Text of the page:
I'm pretty sure Peter Pan didn't wear polyester, and I know the fairies didn't dash down to Michaels to pick up a package of Rit dye, with which to make wee britches. So how would Peter Pan's clothes be made? Never one to pass up an opportunity to spin and toil like a fairy, I googled "homemade green dye", and dug in with relish.
I tend to go about things the hardest way possible, and like a preschooler on rollerblades in San Francisco, I start projects that gain frantic momentum and careen hopelessly through my day. This time? It was operation I-will-make-authentic-fairy-britches-for-PeterPan-if-it-kills-me.
...or, I was just too lazy to strap the kids into carseats and drive into town. If I had known that my house would end up smelling like a ripe swamp, I might have rethought my distaste for running errands.
Making Your Own Green Dye From Weeds
As a dye-loving, non expert, there are a few things one needs to know about dye. Most importantly, plant fabrics such as cotton can't be dyed with food based dyes (not that I'm planning on drizzling my backyard with balsamic and digging in with a fork...I realize weeds aren't your traditional food, but the concept is the same). However animal hair and food coloring go together like noodles and soy sauce. This is why you can theoretically dye your hair with Kool Aid. Why does this matter?
Meet the hapless wool sweater, made from 70% merino wool (so it's not scracthy) this unsuspecting specimen sat in my local thrift store, marked down to 50 cents because of the moth holes. But since we're cutting it up and making Peter Pan pants, moth holes are fine.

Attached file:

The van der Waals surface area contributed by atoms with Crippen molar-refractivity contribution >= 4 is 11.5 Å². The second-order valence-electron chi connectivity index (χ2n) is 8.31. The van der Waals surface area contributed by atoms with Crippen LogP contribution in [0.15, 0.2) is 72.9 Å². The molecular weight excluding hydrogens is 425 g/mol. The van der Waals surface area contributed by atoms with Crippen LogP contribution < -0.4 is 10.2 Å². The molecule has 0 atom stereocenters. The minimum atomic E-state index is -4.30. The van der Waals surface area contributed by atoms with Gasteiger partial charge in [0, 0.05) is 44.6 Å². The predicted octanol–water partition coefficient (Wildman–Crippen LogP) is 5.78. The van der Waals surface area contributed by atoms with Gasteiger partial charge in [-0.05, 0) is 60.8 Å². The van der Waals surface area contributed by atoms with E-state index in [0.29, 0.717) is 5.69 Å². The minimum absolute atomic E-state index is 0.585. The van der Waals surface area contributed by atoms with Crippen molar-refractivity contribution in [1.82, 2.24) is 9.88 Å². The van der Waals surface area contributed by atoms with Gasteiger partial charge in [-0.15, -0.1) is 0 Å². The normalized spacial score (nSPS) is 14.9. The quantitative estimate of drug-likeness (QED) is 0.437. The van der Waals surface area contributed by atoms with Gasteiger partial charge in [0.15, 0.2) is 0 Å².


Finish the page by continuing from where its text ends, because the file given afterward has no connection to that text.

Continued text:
I cut off the sleeves and sewed them into wool longies, like the tutorial here.
Next, I grabbed a grocery bag and tackled the fields of weeds behind my house. If you live in an area where there are no weeds, I'm sure you can find someone who would be more than happy to lend you as much as you need. Or alternatively you can use spinach, kale, or some other dark leafy green.
Next, juicing time! This is my mom's juicer that she left in my care when she moved out of the country. Up until now, its elevated existence was unsullied by anything but the most rigidly healthful drinks. I'm pretty sure it was giving me the reproachful eye as I stuffed low-life roughage down its throat. What kind of evil person sends wild broomrape, bindweed, and burclover through a kitchen appliance?
But shove it through I did. One bag was not nearly enough, and I had to go back outside and refill three times. If you scroll down and peek at the finished product, you can see I probably should have done 6-7 bags. Conversely you could boil a potful of greens if you don't have a juicer.
Isn't that a positively delicious color? It smells as green as it looks. Fresh cut grass, on a rainy afternoon, in the pacific northwest has nothing on four bags of pulverized weeds. Holy toledo. I like that earthy, organic smell as much as the next person, but this was like plant B.O.
I poured the weed juice in a bowl, added some salt + water, put in the wool britches, and popped it in the microwave for three min. A true fairy would have boiled the concoction in a kettle or pot, but I had just spent the last the last two hours holding a spring solace in my kitchen and I needed to start purging my kitchen before vines sprung up through the walls. Maybe boiling would work better though?
Patience probably would have worked better too. I let them sit for about 30 min before I rinsed them and sent them through the washer. Next time I'll let it sit for a day or two.
But all in all, they still turned a definite shade of green. Not bad for a first attempt. They are a little dirty in this picture, because a certain little boy in my house has been wearing them nonstop.